The response rate for a direct mail campaign by Chinese-American portal Sina is running twice as high as its first effort late last year after switching to a much smaller list pulled from inhouse sources.
“After seeing the results of the first campaign, we realized how important list quality was going to be for us,” said Karen Brux, director of marketing at Sina, Sunnyvale, CA. “This time, we are using a list of names that we compiled from attending trade shows, other conferences and through our sales department.”
Sina, which connects U.S. marketers with Chinese-Americans, dropped 200 pieces at the end of last month. The campaign, which cost $1,000, has generated a 3 percent response rate. The first mailing, with 20,000 names rented from an outside list company, had a 1.5 percent response rate.
Brux said the list was compiled in January and February. The mailing targets vice presidents and directors of marketing at large corporations such as Nike, Microsoft and Visa as well as the account and media planners at top ad agencies.
In deciding what companies to target, Sina focused on those already advertising to Chinese-Americans online and offline, those advertising to Asian-Americans who are not Chinese and those companies it thought could effectively market products to the demographic.
“Because of the state of the economy, we wanted to target companies that are already feeling out and looking at this market,” Brux said. “We want to show them that not only could it be profitable to market to this community but that we can maximize their ROI by doing so.”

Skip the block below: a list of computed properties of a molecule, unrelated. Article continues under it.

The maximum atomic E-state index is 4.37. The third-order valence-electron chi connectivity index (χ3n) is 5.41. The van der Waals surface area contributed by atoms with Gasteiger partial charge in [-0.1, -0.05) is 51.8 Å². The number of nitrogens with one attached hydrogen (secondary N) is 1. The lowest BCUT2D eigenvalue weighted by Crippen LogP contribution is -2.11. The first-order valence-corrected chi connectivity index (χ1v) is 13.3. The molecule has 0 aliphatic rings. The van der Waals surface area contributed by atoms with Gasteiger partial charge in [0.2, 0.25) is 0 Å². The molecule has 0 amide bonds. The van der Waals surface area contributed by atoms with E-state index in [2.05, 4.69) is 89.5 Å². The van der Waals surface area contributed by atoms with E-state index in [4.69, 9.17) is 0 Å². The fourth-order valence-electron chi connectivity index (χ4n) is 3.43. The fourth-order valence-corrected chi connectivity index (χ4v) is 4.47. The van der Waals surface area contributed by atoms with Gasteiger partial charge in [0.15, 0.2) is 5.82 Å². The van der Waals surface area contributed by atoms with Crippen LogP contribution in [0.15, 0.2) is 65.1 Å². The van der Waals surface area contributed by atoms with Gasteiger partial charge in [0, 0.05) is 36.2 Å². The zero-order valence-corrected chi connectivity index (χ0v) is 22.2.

While the focus of the first campaign was to show corporations and agencies that Sina could deliver the Chinese-American demographic online, this time it is focusing on the ROI it can bring advertisers. To send this message, it used the theme of “We deliver bigger spenders.”
The piece is delivered in a Priority Mail package. Like the first campaign, the contents are stored in a bright yellow Chinese food takeout container.
Inside is a personalized cover letter outlining the importance and growing strength of Chinese-Americans online. A toll-free number and Web address are provided as response mechanisms.
A small envelope contains an actual renminbi, Chinese currency worth roughly 8 cents, along with information on how much money Chinese-Americans spend online and their average household income. And in an effort to stay in front of its targets, Sina included a small jar labeled “Instant ROI” that recipients can keep on their desks.
No special offer is being made to recipients, unlike in the first campaign, in which Sina ran a sweepstakes with a free trip to Beijing as the grand prize.
Sina worked with Brann Wong Wong, San Francisco, in developing the campaign.